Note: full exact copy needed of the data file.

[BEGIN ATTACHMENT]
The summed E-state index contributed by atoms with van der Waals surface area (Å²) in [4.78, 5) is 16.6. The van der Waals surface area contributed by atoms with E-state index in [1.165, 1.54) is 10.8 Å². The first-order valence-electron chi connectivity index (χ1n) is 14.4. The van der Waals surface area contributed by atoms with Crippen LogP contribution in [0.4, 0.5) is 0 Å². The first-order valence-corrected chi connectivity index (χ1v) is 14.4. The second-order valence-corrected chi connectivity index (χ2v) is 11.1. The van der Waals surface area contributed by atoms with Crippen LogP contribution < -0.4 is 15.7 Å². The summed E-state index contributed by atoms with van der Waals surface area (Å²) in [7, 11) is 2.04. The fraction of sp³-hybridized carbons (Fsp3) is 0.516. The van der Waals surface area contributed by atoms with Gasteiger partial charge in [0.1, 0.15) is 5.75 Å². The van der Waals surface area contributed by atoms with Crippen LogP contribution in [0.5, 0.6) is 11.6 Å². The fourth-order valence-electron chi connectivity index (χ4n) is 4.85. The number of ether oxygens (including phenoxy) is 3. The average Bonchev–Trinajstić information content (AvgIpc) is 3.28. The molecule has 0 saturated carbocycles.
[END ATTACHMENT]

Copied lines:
The summed E-state index contributed by atoms with van der Waals surface area (Å²) in [4.78, 5) is 16.6. The van der Waals surface area contributed by atoms with E-state index in [1.165, 1.54) is 10.8 Å². The first-order valence-electron chi connectivity index (χ1n) is 14.4. The van der Waals surface area contributed by atoms with Crippen LogP contribution in [0.4, 0.5) is 0 Å². The first-order valence-corrected chi connectivity index (χ1v) is 14.4. The second-order valence-corrected chi connectivity index (χ2v) is 11.1. The van der Waals surface area contributed by atoms with Crippen LogP contribution < -0.4 is 15.7 Å². The summed E-state index contributed by atoms with van der Waals surface area (Å²) in [7, 11) is 2.04. The fraction of sp³-hybridized carbons (Fsp3) is 0.516. The van der Waals surface area contributed by atoms with Gasteiger partial charge in [0.1, 0.15) is 5.75 Å². The van der Waals surface area contributed by atoms with Crippen LogP contribution in [0.5, 0.6) is 11.6 Å². The fourth-order valence-electron chi connectivity index (χ4n) is 4.85. The number of ether oxygens (including phenoxy) is 3. The average Bonchev–Trinajstić information content (AvgIpc) is 3.28. The molecule has 0 saturated carbocycles.